The diversity of BESS technology allows its application to solve a number of different commercial and utility-scale energy consumption problems, including:
The most common motive to implement BESS technology into a commercial-scale solar power program is to further reduce electricity consumption costs. Peak shaving is one key energy consumption reduction technique that can be amplified with the installation of BESS technology.
Peak shaving is a concept used to significantly reduce the level of power consumed from the grid during peak consumption periods. Power drawn during peak consumption periods often carries significant tariffs, adding substantial costs to a commercial utility bill. Peak shaving allows a maximum cap to be placed on power consumption during peak periods, with the entity able to utilise energy stored within the BESS to cover the difference in operational consumption requirements.
Microgrids have long been touted as an alternative to the traditional ‘pole and wire’ power distribution network in Australia. Battery Energy Storage System technology is crucial to the increased adoption of this distribution method due to its ability to draw and discharge continuous power from the off-grid source both day and night. The self-sufficient characteristics of BESS technology solves a number of logistical challenges involved with the costly, ongoing maintenance of Australia’s pre-existing ‘pole and wire’ distribution network.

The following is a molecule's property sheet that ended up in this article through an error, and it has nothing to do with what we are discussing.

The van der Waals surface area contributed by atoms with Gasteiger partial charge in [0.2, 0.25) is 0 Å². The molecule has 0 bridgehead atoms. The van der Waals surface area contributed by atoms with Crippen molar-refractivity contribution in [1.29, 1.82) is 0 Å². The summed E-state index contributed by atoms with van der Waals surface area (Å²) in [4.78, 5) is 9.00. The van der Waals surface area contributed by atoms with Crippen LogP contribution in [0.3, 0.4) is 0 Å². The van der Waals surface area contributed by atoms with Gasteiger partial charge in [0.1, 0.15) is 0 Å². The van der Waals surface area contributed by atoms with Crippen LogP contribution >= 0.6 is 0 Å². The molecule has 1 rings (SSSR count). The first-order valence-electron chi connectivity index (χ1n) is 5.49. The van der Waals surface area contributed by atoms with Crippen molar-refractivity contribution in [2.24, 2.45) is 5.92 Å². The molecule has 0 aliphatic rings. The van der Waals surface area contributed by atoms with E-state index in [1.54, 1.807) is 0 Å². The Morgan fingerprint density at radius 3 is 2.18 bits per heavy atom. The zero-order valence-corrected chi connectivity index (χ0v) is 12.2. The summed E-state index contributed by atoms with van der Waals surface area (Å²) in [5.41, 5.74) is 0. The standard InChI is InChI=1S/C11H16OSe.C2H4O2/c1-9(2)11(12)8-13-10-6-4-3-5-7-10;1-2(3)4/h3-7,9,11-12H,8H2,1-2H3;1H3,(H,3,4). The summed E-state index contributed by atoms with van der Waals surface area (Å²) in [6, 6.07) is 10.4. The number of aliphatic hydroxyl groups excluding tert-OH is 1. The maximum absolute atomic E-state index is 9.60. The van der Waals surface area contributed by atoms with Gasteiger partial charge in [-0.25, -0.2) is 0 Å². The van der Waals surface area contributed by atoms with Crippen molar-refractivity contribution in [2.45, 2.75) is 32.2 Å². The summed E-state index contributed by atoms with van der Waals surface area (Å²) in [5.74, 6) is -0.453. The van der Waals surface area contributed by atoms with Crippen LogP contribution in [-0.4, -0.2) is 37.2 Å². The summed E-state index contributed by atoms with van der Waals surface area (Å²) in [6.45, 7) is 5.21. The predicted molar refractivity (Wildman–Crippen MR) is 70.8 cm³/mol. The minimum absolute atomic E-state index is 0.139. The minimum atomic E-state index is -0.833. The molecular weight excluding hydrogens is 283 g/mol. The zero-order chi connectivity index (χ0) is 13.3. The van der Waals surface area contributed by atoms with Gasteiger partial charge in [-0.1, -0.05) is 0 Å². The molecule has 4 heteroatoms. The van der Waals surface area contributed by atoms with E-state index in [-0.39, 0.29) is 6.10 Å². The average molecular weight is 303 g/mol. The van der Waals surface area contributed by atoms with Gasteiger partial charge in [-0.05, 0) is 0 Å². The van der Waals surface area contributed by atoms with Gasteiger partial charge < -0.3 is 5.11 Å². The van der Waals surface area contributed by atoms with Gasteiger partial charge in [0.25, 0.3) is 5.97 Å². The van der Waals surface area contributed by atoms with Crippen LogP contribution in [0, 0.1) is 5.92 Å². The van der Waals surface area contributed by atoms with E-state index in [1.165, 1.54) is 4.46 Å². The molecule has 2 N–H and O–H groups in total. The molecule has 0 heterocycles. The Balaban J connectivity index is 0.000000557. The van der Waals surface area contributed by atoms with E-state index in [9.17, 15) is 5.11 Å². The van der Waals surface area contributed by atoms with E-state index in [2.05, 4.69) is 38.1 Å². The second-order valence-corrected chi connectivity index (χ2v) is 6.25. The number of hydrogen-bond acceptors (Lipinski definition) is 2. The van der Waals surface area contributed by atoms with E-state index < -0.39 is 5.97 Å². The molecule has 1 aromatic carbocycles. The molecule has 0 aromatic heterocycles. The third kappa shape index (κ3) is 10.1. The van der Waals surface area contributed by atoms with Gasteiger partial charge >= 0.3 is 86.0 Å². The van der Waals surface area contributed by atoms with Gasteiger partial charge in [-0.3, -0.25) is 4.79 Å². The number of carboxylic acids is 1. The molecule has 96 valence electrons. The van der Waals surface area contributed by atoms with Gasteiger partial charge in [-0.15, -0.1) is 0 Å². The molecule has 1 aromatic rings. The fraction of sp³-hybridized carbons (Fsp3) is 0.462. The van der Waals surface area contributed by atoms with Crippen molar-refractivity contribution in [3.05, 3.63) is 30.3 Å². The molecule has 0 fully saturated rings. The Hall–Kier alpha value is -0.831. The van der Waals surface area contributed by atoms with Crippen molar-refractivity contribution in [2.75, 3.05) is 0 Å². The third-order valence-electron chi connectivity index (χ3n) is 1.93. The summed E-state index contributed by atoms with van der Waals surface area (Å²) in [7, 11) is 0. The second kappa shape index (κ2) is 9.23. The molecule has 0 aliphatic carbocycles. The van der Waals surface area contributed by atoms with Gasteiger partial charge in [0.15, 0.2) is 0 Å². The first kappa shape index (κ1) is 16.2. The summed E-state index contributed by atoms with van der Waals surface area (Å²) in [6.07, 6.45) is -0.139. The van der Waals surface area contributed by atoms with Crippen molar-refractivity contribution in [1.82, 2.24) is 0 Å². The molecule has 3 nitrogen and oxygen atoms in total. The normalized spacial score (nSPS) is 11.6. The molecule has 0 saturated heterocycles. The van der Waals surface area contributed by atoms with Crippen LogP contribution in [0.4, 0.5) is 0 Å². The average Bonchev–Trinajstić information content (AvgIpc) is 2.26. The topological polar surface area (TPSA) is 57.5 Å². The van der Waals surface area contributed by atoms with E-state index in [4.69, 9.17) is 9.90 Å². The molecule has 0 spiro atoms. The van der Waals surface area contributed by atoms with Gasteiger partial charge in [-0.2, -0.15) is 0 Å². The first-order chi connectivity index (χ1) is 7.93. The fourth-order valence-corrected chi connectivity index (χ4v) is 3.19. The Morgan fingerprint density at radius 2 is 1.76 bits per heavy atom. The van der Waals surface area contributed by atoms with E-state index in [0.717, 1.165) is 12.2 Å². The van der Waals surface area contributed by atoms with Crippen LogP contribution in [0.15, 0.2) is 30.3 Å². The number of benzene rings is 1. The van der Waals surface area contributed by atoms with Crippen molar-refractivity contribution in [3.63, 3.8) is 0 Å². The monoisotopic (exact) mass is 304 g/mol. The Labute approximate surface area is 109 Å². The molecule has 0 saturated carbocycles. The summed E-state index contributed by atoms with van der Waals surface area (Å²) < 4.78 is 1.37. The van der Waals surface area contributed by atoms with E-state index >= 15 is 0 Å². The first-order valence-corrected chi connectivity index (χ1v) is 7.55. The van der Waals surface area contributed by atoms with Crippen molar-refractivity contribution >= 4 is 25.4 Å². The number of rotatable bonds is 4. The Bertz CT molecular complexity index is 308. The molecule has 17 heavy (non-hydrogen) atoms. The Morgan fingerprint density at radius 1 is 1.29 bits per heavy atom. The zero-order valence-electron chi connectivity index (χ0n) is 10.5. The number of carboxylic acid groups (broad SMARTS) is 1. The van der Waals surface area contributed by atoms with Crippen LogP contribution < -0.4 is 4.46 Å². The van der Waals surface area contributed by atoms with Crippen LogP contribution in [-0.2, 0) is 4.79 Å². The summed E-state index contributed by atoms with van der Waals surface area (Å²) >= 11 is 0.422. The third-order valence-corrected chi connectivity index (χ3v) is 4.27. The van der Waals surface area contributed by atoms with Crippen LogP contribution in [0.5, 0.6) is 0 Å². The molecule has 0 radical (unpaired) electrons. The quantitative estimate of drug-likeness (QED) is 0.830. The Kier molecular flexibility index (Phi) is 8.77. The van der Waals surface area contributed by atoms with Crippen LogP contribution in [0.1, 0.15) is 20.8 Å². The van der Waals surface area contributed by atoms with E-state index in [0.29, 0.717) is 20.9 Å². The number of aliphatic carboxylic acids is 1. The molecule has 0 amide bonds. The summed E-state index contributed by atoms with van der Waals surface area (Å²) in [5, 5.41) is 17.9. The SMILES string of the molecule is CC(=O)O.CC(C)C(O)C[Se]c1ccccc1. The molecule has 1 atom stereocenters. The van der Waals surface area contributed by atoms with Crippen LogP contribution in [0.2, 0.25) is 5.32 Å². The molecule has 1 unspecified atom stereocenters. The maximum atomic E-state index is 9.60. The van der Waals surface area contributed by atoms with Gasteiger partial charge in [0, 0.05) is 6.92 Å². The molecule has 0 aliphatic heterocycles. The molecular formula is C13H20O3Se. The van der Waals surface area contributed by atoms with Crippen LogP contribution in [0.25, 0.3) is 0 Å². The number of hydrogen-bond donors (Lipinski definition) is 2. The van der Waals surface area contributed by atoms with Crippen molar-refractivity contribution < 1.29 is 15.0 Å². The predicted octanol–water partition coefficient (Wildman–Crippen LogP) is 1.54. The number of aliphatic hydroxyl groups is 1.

Uninterruptible Power Supply (UPS)
Coupled with the already highlighted benefits of the installation of BESS technology within a solar array, the technology also provides a form of Uninterruptible Power Supply (UPS), providing an emergency power source should you experience critical supply issues from the grid.
Battery Energy Storage Systems have far more to offer than a standard battery. BESS’s are packed full of advanced technologies, allowing the system to self-sufficiently capture charge from the connected solar array, optimise the ideal utilisation of the captured power, and execute the discharge of that power during identified ‘high-energy’ periods. Typically, Battery Energy Storage Systems will include the following technology:
The inclusion of an inverter into the Battery Energy Storage System facilitates the flow of electricity between the AC line voltage and the DC battery terminals. The inverter converts power between the AC and DC states, allowing the system to both charge and discharge the batteries.
The integration of high level control components into the BESS promotes self-sufficiency, allowing the system to monitor and control the performance of all internal technologies to ensure optimum efficiency. The control components are also utilised to analyse energy consumption data, allowing the system to discharge stored power during ‘high-energy’ consumption periods.
An extension to the integrated control components, sensors assist in ensuring the continued safe operation of the BESS. The inclusion of these sensors also allows accurate reporting on key aspects of the systems operation such as the ongoing monitoring of operational temperatures, identification of battery module failure and energy usage data reporting for both the operator and energy supplier.
Multiple Battery Modules
Further to the self-sufficiency theme, the inclusion of multiple battery modules ensures the systems continuity should one of the battery modules fail. This modular system allows the simple replacement of any failed battery modules without experiencing any downtime.